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Tuesday, December 31, 2013

December 31, 2013

Happy UC Migrations In 2014         

It’s the end of 2013, and even though there has been much talk about “unified communications (UC),” there really hasn’t been much action! Part of the reason is that there is still a lot of confusion about what “UC” really means and it’s not just about IP-based, person-to-person voice call connections or (VoIP).
The future of business communications is rapidly being accepted as becoming more mobile, multimodal, IP based, and integrated with business process applications, but what does that really mean for legacy PSTN-based  telephony systems?. The major challenges for every organization, large or small, for moving forward towards that future are twofold. First, understanding how and where the benefits of using the new communications technology will apply to the various operational needs and priorities of the individual business operation. Secondly, planning a minimally disruptive and cost effective migration from their current communication technologies. 
The UC change will basically impact how the legacy wired, premised-based, PSTN-connected telephony system will be subsumed by wired and wireless cloud-based Internet connectivity services, and how Communications Enabled Business Process applications will replace person-to-person contact activities. Such change will obviously be an evolutionary one, so most organizations will face the old syndrome of “one foot on land (CPE, PSTN) and the other in the canoe (cloud services, WebRTC).” So, it will be important to use technology that is flexible enough to connect the old with new.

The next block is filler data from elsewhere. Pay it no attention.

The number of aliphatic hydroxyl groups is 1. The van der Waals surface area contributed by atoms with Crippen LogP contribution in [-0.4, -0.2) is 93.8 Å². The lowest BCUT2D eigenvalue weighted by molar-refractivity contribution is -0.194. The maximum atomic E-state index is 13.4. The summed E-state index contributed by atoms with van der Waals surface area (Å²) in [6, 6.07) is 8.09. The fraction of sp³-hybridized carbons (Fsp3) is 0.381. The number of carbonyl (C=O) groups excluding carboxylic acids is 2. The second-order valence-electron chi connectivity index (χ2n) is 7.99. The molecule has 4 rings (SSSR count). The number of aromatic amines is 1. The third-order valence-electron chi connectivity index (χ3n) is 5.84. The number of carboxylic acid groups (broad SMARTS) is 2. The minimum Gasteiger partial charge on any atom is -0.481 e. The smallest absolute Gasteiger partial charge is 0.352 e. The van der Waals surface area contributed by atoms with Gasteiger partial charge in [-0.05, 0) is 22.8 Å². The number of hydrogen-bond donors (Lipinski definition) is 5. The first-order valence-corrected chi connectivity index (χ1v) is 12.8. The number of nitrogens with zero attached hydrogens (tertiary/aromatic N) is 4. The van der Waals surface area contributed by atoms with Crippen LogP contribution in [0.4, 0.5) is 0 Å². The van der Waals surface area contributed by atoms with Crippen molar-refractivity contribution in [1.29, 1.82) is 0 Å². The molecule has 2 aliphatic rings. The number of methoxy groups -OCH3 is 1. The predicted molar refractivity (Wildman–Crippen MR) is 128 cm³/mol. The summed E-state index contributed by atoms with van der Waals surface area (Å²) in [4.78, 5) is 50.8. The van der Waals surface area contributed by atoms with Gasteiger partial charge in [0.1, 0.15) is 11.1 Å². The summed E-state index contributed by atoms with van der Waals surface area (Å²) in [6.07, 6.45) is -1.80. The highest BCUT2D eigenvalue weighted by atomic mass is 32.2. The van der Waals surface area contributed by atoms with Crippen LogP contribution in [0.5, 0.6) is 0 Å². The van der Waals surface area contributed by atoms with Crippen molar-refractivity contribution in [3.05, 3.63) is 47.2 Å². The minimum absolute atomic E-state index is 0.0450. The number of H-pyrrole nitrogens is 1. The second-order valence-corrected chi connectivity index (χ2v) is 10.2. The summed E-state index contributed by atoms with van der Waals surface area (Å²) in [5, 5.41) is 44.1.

I usually like to focus on what the end users will need and want from communication user interfaces, but there is no question that infrastructure and connectivity that end users don’t see, are equally important for implementation planning. Patton Electronics is a well-established technology provider in Europe, but less well known in the U.S., that is focused on providing the connectivity technology to connect all the old endpoints with all the new business communications endpoints required by both organizations and service providers that must migrate to the UC future. As every organization starts their migration planning  towards IP Telephony as part of UC enablement, they will need the connectivity flexibility that Patton’s SmartNode and integration services with Microsoft and IBM UC platforms can offer.